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The balance of good vs. evil – why Amazon proves consumers are choosing easy over ethical

Originally written for Marketing Week How much is too much? A pint of Speedway Stout sold by The Craft Beer Co. in London costs £22.50 – that’s too much. Teenagers wearing Jimmy Choo Diamond trail stretch mesh trainers, retailing at a smidge under six hundred quid? That’s too much. Potty-mouthed Chef Gordon Ramsay booking generic ballad machine Ed Sheeran for his daughter’s 18th for half a million quid? That’s too much. But the king of profligate wastage must be HMRC who only billed multimedia retailing behemoth Amazon £220 million in taxes on UK revenues of £10.9 billion in 2018 – a highly attractive rate of just over two percent. Too much of a good deal, surely? Amazon is a marketing wunde

2019 Christmas Ad Review

It's that time of year again - late Autumn, a few days after Bonfire night - which means the floodgates have legally opened and every self respecting UK retailer is stoking the PR fires with their marquee Christmas ad campaigns. So I thought I'd join the party with a lighthearted review of the playing field. Currently Aldi's Kevin the Carrot from McCann is in the lead but with a few more heavyweights yet to hitch their sleigh to a D-List celeb (I'm looking at you, John Lewis & Partners) there's all to play for over the coming weeks as the Christmas spirit (and several million credit cards) take a battering.

2019 Christmas Ad Review

It's that time of year again - late Autumn, a few days after Bonfire night - which means the floodgates have legally opened and every self respecting UK retailer is stoking the PR fires with their marquee Christmas ad campaigns. So I thought I'd join the party with a lighthearted review of the playing field. Currently Aldi's Kevin the Carrot from McCann Worldgroup is in the lead but with a few more heavyweights yet to hitch their sleigh to a D-List celeb (I'm looking at you, John Lewis & Partners) there's all to play for over the coming weeks as the Christmas spirit (and several million credit cards) take a battering. I'll happily add in your recommendations if you find any utter dogs out th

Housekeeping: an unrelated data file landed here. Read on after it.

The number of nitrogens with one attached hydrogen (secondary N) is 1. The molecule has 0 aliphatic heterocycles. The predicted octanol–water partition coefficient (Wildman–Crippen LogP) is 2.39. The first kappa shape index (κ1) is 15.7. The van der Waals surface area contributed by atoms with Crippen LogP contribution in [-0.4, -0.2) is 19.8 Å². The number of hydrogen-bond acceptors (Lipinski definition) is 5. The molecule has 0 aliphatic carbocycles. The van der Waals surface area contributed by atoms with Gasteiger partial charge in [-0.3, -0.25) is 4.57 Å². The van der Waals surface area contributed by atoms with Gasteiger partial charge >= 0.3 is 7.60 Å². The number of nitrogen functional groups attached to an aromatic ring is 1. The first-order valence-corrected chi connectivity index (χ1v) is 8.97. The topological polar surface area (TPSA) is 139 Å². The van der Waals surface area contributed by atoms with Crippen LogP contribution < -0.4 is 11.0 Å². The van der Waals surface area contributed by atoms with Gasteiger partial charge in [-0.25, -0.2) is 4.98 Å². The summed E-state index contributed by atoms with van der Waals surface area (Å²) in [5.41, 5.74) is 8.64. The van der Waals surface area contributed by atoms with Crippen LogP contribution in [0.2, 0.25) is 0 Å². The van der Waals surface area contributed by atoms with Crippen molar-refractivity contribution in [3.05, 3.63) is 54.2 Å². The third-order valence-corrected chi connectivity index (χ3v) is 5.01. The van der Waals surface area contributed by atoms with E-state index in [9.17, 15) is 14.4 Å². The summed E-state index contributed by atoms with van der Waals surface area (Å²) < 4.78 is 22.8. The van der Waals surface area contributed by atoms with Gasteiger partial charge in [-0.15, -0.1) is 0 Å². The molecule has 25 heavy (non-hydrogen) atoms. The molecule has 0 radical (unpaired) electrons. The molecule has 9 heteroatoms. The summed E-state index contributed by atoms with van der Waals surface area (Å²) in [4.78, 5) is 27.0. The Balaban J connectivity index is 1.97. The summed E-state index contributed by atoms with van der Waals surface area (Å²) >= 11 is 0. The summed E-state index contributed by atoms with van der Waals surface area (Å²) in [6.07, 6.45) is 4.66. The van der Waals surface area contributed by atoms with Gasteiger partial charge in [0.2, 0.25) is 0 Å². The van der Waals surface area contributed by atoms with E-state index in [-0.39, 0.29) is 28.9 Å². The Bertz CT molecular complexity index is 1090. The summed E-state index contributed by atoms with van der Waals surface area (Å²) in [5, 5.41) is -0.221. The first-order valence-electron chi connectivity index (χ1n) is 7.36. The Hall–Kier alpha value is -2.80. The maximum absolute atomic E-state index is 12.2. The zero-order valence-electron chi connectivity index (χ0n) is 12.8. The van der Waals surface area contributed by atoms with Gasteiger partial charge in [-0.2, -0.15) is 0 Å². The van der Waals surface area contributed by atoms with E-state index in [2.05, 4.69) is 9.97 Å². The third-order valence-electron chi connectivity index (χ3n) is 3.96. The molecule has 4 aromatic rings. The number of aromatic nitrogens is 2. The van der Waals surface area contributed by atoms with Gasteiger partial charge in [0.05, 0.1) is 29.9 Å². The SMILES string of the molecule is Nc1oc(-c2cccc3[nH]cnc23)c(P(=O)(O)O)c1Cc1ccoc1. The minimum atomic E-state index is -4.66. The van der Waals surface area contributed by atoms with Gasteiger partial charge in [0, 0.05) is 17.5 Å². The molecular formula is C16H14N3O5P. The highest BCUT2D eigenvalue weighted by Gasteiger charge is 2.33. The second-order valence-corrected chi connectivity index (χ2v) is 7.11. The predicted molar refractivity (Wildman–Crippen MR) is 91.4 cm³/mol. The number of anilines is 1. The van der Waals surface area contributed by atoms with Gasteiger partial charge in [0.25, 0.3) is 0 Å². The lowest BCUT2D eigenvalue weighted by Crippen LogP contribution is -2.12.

All bets are off - Will new online gambling regulations make any difference to problem gamblers?

Originally written for Casino Beats This week the UK government’s cross party group on gambling related harm (which includes such luminaries as former Conservative leader Iain Duncan Smith) has called for significant regulatory changes to protect vulnerable people against problem gambling. In short, the group is recommending sweeping and potentially game-changing amends across four particular areas of betting marketing and operations: - A £2 stake limit on online slot machines Removing the ability for punters to bet with a credit card Restrictions on VIP accounts An investigation into non-disclosure agreements It’s worth noting that the Gambling Related Harm APPG is funded, at least in part,

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